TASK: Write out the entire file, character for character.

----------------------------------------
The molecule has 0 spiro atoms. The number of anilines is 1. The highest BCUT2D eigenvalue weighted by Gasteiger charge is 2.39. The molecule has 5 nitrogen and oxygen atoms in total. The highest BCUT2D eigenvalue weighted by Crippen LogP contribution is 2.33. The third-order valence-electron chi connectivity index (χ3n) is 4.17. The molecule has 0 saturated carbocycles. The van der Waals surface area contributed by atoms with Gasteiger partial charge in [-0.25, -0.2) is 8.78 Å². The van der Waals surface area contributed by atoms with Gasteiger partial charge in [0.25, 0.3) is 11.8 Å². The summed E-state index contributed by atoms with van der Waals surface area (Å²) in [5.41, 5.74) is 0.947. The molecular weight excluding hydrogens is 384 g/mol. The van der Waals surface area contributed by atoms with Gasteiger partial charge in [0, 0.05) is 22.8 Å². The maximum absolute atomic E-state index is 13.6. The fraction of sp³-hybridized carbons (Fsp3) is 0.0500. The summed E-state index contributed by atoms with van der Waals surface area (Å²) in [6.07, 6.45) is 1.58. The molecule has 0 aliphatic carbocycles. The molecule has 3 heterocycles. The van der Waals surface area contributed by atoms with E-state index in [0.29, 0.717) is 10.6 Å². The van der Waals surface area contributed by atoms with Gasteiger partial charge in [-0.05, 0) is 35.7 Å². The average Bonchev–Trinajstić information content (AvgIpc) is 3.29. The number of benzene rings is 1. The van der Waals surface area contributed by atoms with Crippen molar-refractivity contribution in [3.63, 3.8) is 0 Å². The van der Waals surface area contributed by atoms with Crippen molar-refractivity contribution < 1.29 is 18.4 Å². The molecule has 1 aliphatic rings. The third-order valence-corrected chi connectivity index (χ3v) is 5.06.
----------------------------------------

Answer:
The molecule has 0 spiro atoms. The number of anilines is 1. The highest BCUT2D eigenvalue weighted by Gasteiger charge is 2.39. The molecule has 5 nitrogen and oxygen atoms in total. The highest BCUT2D eigenvalue weighted by Crippen LogP contribution is 2.33. The third-order valence-electron chi connectivity index (χ3n) is 4.17. The molecule has 0 saturated carbocycles. The van der Waals surface area contributed by atoms with Gasteiger partial charge in [-0.25, -0.2) is 8.78 Å². The van der Waals surface area contributed by atoms with Gasteiger partial charge in [0.25, 0.3) is 11.8 Å². The summed E-state index contributed by atoms with van der Waals surface area (Å²) in [5.41, 5.74) is 0.947. The molecular weight excluding hydrogens is 384 g/mol. The van der Waals surface area contributed by atoms with Gasteiger partial charge in [0, 0.05) is 22.8 Å². The maximum absolute atomic E-state index is 13.6. The fraction of sp³-hybridized carbons (Fsp3) is 0.0500. The summed E-state index contributed by atoms with van der Waals surface area (Å²) in [6.07, 6.45) is 1.58. The molecule has 0 aliphatic carbocycles. The molecule has 3 heterocycles. The van der Waals surface area contributed by atoms with E-state index in [0.29, 0.717) is 10.6 Å². The van der Waals surface area contributed by atoms with Gasteiger partial charge in [-0.05, 0) is 35.7 Å². The average Bonchev–Trinajstić information content (AvgIpc) is 3.29. The number of benzene rings is 1. The van der Waals surface area contributed by atoms with Crippen molar-refractivity contribution in [3.63, 3.8) is 0 Å². The van der Waals surface area contributed by atoms with Crippen molar-refractivity contribution < 1.29 is 18.4 Å². The molecule has 1 aliphatic rings. The third-order valence-corrected chi connectivity index (χ3v) is 5.06.